Clofazimine for the Treatment of MultidrugResistant Tuberculosis: Prospective, Multicenter, Randomized Controlled Study in China Downloaded from at West Virginia University, Health Science Libraryy on June 22, 2015

Shenjie Tang,1,a Lan Yao,2,a Xiaohui Hao,2,a Yidian Liu,2,a Linhai Zeng,2,a Gang Liu,3 Mingwu Li,4 Fujian Li,5 Meiying Wu,6 Yousheng Zhu,7 Hua Sun,8 Jin Gu,2 Xiafang Wang,6 and Zhanjun Zhang2 1

Tuberculosis Multi-Disciplinary Diagnosis and Treatment Centre, Beijing Chest Hospital, Capital Medical University, Beijing Tuberculosis and Thoracic Tumor Research Institute, 2Tuberculosis Center for Diagnosis and Treatment, Shanghai Pulmonary Hospital, Tongji University School of Medicine, 3 Anhui Chest Hospital, 4Kunming Third People’s Hospital, 5Hangzhou Red Cross Hospital, 6Souzhou Fifth People’s Hospital, 7Anhui Tongling Second People’s Hospital, and 8Shanghai Minhang Center for Disease Control and Prevention, China

Background. Clofazimine (Cfz) has shown activity against Mycobacterium tuberculosis, including multidrugresistant (MDR) strains in vitro and in animal studies. Here we evaluate the clinical efficacy and tolerability of using Cfz to treat MDR tuberculosis in China. Methods. We enrolled 105 patients who had sputum culture–positive MDR tuberculosis in 6 major tuberculosis specialty hospitals in China. Patients were randomly assigned to either the Cfz therapy group (n = 53) or control group (n = 52). Patients in the 2 groups were given 21 months of individual-based chemotherapy regimens based on medication history and drug susceptibility test results. The Cfz therapy group regimens incorporated 100 mg of Cfz once daily for 21 months. Results. Three patients in each group discontinued therapy because of side effects or other reasons. Sputum culture conversion to negative was earlier in patients who received Cfz compared with controls (P = .042 by log-rank test). Chest computed tomography showed cavitary changes in 46 patients in the Cfz therapy group and 45 in the control group. Cavity closure was earlier in patient who received Cfz compared with controls (P = .047 by log-rank test). The treatment success rate in the Cfz group was 73.6%, higher than that in control group (53.8%; P = .035). Side effects in skin only occurred in the Cfz group. The rates of skin discoloration and ichthyosis were 94.3% and 47.2%, respectively. Conclusions. Using Cfz to treat MDR tuberculosis promotes cavity closure, accelerates sputum culture conversion, and improves treatment success rates. Keywords.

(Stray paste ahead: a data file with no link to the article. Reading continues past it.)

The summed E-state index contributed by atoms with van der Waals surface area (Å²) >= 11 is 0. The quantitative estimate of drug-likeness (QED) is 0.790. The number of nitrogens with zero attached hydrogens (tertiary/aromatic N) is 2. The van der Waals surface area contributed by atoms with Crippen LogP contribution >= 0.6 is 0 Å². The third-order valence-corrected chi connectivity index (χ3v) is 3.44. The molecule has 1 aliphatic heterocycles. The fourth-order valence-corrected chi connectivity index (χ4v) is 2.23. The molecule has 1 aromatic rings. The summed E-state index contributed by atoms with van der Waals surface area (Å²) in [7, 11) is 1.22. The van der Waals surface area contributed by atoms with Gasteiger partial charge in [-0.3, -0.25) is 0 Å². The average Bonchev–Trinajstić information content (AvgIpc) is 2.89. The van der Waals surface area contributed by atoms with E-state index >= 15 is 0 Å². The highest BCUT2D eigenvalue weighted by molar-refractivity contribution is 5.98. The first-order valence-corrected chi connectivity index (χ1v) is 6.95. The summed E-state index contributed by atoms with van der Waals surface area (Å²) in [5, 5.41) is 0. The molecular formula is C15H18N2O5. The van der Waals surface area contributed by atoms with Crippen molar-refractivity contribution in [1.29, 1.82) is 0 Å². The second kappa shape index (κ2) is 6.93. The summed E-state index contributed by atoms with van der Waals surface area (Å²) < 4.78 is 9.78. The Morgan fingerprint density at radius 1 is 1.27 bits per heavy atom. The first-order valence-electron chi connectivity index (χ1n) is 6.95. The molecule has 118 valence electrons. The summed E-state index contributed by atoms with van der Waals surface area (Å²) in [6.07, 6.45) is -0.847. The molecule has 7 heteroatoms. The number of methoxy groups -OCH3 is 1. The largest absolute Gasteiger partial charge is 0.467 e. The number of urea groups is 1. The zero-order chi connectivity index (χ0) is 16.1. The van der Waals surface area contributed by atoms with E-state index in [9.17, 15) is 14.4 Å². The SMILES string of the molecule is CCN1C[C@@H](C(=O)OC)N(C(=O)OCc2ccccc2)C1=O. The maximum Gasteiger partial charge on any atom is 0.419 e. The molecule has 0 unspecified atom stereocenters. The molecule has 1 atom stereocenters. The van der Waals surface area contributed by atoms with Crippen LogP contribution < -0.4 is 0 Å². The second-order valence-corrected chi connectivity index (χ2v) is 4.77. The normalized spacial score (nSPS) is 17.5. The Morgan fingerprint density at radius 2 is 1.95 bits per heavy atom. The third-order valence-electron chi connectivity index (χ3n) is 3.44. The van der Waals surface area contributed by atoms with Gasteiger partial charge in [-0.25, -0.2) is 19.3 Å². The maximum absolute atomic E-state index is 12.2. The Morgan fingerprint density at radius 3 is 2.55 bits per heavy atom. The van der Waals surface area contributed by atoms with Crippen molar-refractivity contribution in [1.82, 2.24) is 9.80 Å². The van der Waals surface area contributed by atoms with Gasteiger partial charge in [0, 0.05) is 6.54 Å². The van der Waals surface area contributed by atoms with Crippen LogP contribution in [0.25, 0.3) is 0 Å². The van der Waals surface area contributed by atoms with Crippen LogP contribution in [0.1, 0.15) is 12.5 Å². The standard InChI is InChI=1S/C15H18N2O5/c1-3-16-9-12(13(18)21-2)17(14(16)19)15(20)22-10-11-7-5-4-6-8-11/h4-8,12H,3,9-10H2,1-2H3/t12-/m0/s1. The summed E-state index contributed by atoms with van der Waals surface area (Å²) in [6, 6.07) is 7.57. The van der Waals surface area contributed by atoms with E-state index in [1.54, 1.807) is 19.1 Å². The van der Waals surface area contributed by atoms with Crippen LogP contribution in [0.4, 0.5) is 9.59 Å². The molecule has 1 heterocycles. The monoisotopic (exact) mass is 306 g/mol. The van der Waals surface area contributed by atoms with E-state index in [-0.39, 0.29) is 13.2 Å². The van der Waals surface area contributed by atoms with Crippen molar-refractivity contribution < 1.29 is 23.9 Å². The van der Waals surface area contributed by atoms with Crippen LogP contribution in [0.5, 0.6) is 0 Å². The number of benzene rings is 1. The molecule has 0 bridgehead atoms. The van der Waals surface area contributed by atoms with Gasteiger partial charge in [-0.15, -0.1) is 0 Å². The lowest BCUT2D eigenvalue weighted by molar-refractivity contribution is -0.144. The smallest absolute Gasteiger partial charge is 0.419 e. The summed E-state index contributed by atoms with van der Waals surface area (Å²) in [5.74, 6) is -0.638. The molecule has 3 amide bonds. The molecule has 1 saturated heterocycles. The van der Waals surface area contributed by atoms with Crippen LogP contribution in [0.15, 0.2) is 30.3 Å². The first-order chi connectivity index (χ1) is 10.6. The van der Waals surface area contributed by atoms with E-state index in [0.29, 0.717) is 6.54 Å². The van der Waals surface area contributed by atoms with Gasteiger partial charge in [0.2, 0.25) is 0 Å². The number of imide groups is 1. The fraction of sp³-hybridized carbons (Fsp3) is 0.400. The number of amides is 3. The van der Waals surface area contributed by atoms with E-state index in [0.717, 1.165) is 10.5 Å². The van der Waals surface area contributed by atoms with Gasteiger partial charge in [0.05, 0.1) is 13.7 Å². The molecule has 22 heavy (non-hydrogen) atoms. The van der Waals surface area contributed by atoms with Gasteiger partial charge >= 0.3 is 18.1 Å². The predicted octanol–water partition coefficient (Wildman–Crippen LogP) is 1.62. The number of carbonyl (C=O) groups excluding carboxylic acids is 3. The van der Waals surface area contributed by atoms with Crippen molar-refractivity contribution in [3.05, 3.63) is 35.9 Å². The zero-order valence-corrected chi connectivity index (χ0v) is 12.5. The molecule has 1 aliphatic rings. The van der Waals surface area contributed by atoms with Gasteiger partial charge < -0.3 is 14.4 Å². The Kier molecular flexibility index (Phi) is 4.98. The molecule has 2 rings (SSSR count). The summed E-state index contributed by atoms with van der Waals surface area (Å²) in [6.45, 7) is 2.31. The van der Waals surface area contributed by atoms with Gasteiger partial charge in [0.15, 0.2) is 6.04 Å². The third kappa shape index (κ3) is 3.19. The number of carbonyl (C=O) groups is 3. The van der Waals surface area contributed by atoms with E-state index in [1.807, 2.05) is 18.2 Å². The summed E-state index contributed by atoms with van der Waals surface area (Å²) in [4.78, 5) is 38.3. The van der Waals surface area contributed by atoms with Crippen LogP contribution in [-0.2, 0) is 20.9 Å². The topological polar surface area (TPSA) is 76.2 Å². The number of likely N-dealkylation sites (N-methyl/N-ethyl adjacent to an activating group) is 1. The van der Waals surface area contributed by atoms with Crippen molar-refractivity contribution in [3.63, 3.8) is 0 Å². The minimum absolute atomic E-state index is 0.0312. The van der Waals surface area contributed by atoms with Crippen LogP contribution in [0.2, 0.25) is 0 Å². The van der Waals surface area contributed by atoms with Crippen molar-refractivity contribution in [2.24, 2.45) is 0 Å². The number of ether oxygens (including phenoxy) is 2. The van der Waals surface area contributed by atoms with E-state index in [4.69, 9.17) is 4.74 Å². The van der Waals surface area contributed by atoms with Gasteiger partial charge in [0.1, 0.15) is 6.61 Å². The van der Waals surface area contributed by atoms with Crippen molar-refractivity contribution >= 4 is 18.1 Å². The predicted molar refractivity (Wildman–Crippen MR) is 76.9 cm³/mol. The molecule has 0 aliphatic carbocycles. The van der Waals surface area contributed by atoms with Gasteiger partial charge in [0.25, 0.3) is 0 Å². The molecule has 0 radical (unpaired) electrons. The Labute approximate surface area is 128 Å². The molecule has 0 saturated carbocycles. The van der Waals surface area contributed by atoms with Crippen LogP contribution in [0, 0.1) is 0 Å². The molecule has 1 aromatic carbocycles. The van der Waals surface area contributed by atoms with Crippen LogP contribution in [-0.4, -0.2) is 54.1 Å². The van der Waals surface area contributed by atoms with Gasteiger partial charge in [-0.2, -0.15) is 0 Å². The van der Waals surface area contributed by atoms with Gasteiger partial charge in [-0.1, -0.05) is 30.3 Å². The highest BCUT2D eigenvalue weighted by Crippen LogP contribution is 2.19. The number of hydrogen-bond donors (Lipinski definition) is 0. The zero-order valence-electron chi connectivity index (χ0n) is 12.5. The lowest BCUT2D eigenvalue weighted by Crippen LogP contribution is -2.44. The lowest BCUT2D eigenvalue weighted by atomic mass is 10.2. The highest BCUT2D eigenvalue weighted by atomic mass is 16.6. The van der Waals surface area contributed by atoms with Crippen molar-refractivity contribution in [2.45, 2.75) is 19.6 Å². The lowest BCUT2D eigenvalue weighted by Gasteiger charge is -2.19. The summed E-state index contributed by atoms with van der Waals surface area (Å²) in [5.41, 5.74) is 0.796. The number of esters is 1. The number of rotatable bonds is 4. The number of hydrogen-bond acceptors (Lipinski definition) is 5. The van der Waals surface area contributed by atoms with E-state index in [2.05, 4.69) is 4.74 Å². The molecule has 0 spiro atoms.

clofazimine; multidrug-resistant tuberculosis; efficacy; tolerability.

The increasing incidence of multidrug-resistant (MDR) tuberculosis, defined as resistance to at least isoniazid and rifampin, is a major concern for tuberculosis control programs worldwide [1, 2]. China is one of the 27 countries with the highest burden of MDR tuberculosis.

Received 23 August 2014; accepted 13 January 2015; electronically published 20 January 2015. a S. T., L. Y., X. H., Y. L., and L. Z. contributed equally to this work. Correspondence: Shenjie Tang, PhD, Beijing Tuberculosis and Thoracic Tumor Research Institute - Tuberculosis Department, Beijing Chest Hospital - Capital Medical University, Beijing 101149, China ([email protected]). Clinical Infectious Diseases® 2015;60(9):1361–7 © The Author 2015. Published by Oxford University Press on behalf of the Infectious Diseases Society of America. All rights reserved. For Permissions, please e-mail: [email protected] DOI: 10.1093/cid/civ027